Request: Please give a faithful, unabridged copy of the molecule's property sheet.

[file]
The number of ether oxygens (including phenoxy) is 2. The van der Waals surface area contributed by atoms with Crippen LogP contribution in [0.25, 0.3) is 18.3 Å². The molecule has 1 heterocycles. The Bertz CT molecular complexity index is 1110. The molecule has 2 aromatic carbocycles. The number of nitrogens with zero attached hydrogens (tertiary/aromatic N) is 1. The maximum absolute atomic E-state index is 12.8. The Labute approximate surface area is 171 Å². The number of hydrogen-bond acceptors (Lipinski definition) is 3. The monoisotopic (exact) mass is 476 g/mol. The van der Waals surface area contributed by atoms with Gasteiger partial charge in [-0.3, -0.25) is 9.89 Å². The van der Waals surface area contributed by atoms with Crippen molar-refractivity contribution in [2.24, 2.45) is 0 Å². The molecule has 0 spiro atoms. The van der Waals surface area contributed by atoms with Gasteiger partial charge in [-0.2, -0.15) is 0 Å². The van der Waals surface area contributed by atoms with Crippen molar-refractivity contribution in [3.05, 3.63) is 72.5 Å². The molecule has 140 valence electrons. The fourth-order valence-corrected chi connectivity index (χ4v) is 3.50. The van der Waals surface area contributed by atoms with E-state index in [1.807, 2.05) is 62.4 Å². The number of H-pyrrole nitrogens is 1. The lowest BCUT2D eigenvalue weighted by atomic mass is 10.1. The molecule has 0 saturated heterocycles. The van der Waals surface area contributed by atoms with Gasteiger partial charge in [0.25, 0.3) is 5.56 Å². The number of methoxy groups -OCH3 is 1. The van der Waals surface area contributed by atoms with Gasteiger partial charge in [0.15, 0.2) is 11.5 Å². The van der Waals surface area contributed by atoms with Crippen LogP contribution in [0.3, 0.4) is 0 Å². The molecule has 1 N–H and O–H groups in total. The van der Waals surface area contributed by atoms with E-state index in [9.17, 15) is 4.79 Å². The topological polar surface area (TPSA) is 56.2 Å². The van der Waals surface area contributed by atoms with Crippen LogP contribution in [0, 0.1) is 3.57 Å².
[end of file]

The number of ether oxygens (including phenoxy) is 2. The van der Waals surface area contributed by atoms with Crippen LogP contribution in [0.25, 0.3) is 18.3 Å². The molecule has 1 heterocycles. The Bertz CT molecular complexity index is 1110. The molecule has 2 aromatic carbocycles. The number of nitrogens with zero attached hydrogens (tertiary/aromatic N) is 1. The maximum absolute atomic E-state index is 12.8. The Labute approximate surface area is 171 Å². The number of hydrogen-bond acceptors (Lipinski definition) is 3. The monoisotopic (exact) mass is 476 g/mol. The van der Waals surface area contributed by atoms with Gasteiger partial charge in [-0.3, -0.25) is 9.89 Å². The van der Waals surface area contributed by atoms with Crippen molar-refractivity contribution in [2.24, 2.45) is 0 Å². The molecule has 0 spiro atoms. The van der Waals surface area contributed by atoms with Gasteiger partial charge in [-0.2, -0.15) is 0 Å². The van der Waals surface area contributed by atoms with Crippen molar-refractivity contribution in [3.05, 3.63) is 72.5 Å². The molecule has 140 valence electrons. The fourth-order valence-corrected chi connectivity index (χ4v) is 3.50. The van der Waals surface area contributed by atoms with E-state index in [1.807, 2.05) is 62.4 Å². The number of H-pyrrole nitrogens is 1. The lowest BCUT2D eigenvalue weighted by atomic mass is 10.1. The molecule has 0 saturated heterocycles. The van der Waals surface area contributed by atoms with Gasteiger partial charge in [0.25, 0.3) is 5.56 Å². The number of methoxy groups -OCH3 is 1. The van der Waals surface area contributed by atoms with Gasteiger partial charge in [0.15, 0.2) is 11.5 Å². The van der Waals surface area contributed by atoms with Crippen LogP contribution in [0.3, 0.4) is 0 Å². The molecule has 1 N–H and O–H groups in total. The van der Waals surface area contributed by atoms with E-state index in [9.17, 15) is 4.79 Å². The topological polar surface area (TPSA) is 56.2 Å². The van der Waals surface area contributed by atoms with Crippen LogP contribution in [0, 0.1) is 3.57 Å².